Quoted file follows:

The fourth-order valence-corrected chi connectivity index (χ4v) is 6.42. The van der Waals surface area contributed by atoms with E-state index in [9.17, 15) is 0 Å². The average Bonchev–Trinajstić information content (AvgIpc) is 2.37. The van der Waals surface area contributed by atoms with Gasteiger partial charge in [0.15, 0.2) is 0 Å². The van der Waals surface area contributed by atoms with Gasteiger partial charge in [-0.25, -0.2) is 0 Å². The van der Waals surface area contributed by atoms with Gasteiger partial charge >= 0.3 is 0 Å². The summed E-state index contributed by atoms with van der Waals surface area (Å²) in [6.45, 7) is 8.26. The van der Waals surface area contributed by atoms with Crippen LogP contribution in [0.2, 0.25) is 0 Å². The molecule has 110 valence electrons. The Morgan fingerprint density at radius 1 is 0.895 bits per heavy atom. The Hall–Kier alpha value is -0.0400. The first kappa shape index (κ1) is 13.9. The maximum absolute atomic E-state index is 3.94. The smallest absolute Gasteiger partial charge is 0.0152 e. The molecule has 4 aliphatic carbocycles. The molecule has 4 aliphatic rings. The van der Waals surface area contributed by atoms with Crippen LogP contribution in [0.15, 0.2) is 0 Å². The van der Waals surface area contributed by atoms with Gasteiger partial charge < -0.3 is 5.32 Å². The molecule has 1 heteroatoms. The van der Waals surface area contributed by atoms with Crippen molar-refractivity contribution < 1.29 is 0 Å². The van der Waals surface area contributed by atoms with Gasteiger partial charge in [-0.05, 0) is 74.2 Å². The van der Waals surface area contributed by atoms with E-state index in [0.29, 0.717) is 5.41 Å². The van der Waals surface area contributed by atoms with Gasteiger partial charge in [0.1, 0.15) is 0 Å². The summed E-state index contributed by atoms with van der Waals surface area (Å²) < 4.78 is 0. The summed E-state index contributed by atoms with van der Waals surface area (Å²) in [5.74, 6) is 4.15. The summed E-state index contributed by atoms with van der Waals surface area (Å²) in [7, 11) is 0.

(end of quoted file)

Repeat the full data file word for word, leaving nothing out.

The fourth-order valence-corrected chi connectivity index (χ4v) is 6.42. The van der Waals surface area contributed by atoms with E-state index in [9.17, 15) is 0 Å². The average Bonchev–Trinajstić information content (AvgIpc) is 2.37. The van der Waals surface area contributed by atoms with Gasteiger partial charge in [0.15, 0.2) is 0 Å². The van der Waals surface area contributed by atoms with Gasteiger partial charge in [-0.25, -0.2) is 0 Å². The van der Waals surface area contributed by atoms with Gasteiger partial charge >= 0.3 is 0 Å². The summed E-state index contributed by atoms with van der Waals surface area (Å²) in [6.45, 7) is 8.26. The van der Waals surface area contributed by atoms with Crippen LogP contribution in [0.2, 0.25) is 0 Å². The molecule has 110 valence electrons. The Morgan fingerprint density at radius 1 is 0.895 bits per heavy atom. The Hall–Kier alpha value is -0.0400. The first kappa shape index (κ1) is 13.9. The maximum absolute atomic E-state index is 3.94. The smallest absolute Gasteiger partial charge is 0.0152 e. The molecule has 4 aliphatic carbocycles. The molecule has 4 aliphatic rings. The van der Waals surface area contributed by atoms with Crippen LogP contribution in [0.15, 0.2) is 0 Å². The van der Waals surface area contributed by atoms with Gasteiger partial charge < -0.3 is 5.32 Å². The molecule has 1 heteroatoms. The van der Waals surface area contributed by atoms with Crippen molar-refractivity contribution < 1.29 is 0 Å². The van der Waals surface area contributed by atoms with Gasteiger partial charge in [-0.05, 0) is 74.2 Å². The van der Waals surface area contributed by atoms with E-state index in [0.29, 0.717) is 5.41 Å². The van der Waals surface area contributed by atoms with Gasteiger partial charge in [0.1, 0.15) is 0 Å². The summed E-state index contributed by atoms with van der Waals surface area (Å²) < 4.78 is 0. The summed E-state index contributed by atoms with van der Waals surface area (Å²) in [5.74, 6) is 4.15. The summed E-state index contributed by atoms with van der Waals surface area (Å²) in [7, 11) is 0.